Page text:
Estimated Time: 90 minutes CLE
Recommended Presenters: We recommend that faculty and facilitators for your program reflect diversity. We believe that the Toolbox can be used by an interested facilitator willing to carefully prepare from the materials provided. You may want to consider bringing in a social psychologist or cultural competency trainer from your area to assist in presenting these materials. If you elect to partner with a psychologist or cultural competency expert, we encourage you to spend sufficient time talking with your expert prior to the training, to bridge any potential gaps in knowledge about the legal system and the anticipated audience.
Also, we suggest that you consider opportunities for blended learning—having the participants review substantive materials in advance of a training event, thereby reserving the valuable resource of time in the same room for a brief review of the substantive material and more active engagement when presented. In this day and age of shrinking budgets and decreasing training dollars, having participants preview lectures online has the potential to leverage your resources and to maximize the impact of the training. You may also want to consider setting up a follow-up listserv or discussion site online for participants to continue their learning.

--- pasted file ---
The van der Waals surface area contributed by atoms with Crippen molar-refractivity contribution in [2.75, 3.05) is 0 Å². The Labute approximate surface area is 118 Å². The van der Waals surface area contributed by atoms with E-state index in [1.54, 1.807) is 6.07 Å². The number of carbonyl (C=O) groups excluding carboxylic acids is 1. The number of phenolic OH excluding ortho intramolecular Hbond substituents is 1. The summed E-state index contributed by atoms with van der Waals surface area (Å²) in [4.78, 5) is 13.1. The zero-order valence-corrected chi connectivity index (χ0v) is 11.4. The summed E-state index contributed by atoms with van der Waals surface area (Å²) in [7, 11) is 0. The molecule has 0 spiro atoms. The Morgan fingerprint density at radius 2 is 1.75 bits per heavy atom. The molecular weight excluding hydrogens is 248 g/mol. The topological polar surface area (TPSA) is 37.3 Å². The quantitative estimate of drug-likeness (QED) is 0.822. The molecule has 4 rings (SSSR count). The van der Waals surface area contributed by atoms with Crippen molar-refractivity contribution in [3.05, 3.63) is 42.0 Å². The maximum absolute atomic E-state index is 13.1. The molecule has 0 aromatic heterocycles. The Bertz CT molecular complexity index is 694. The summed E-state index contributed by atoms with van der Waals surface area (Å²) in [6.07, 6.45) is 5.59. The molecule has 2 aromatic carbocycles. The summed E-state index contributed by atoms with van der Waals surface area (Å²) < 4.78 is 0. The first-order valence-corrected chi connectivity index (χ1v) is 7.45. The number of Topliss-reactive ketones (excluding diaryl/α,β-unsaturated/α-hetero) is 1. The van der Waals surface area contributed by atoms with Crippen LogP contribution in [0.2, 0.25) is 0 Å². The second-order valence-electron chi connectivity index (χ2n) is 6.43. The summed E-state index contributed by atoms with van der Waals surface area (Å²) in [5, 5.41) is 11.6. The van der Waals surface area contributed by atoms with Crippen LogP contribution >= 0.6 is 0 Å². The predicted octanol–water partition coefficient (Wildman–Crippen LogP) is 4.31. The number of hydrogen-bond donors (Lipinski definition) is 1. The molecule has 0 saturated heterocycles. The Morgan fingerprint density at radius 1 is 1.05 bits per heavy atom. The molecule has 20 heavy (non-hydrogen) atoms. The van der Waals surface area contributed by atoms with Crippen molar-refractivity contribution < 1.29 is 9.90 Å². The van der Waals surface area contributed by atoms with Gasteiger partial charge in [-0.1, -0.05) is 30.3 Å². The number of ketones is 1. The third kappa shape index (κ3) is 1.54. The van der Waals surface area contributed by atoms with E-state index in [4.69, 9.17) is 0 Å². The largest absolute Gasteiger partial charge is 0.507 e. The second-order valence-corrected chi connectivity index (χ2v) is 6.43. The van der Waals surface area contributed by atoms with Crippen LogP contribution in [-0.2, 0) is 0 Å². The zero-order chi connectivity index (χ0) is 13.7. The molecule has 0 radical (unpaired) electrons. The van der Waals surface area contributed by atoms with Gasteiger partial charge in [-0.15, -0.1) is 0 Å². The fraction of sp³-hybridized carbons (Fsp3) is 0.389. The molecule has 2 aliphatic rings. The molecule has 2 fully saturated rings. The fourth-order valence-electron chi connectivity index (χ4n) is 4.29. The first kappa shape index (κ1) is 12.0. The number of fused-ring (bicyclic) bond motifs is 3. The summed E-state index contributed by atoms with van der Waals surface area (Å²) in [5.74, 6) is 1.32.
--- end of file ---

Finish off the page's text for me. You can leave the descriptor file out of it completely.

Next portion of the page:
Objectives of the Presentation
- Understand what implicit bias means and how it may influence our decisions.
- Understand that being implicitly biased does not necessarily mean we act in explicitly biased ways.
- Learn to recognize some behaviors that may suggest bias or differential treatment.
- Learn some techniques that help debias perceptions and improve interactions.
Synopsis: [Slide by Slide Instructions for using the PowerPoint]
Section of Litigation, The Science and Implications of Implicit Bias
This twenty-minute film offers a great summary of the neuroscience relevant to understanding implicit bias. Showing it at the end of the PowerPoint Presentation offers a good overview and conclusion.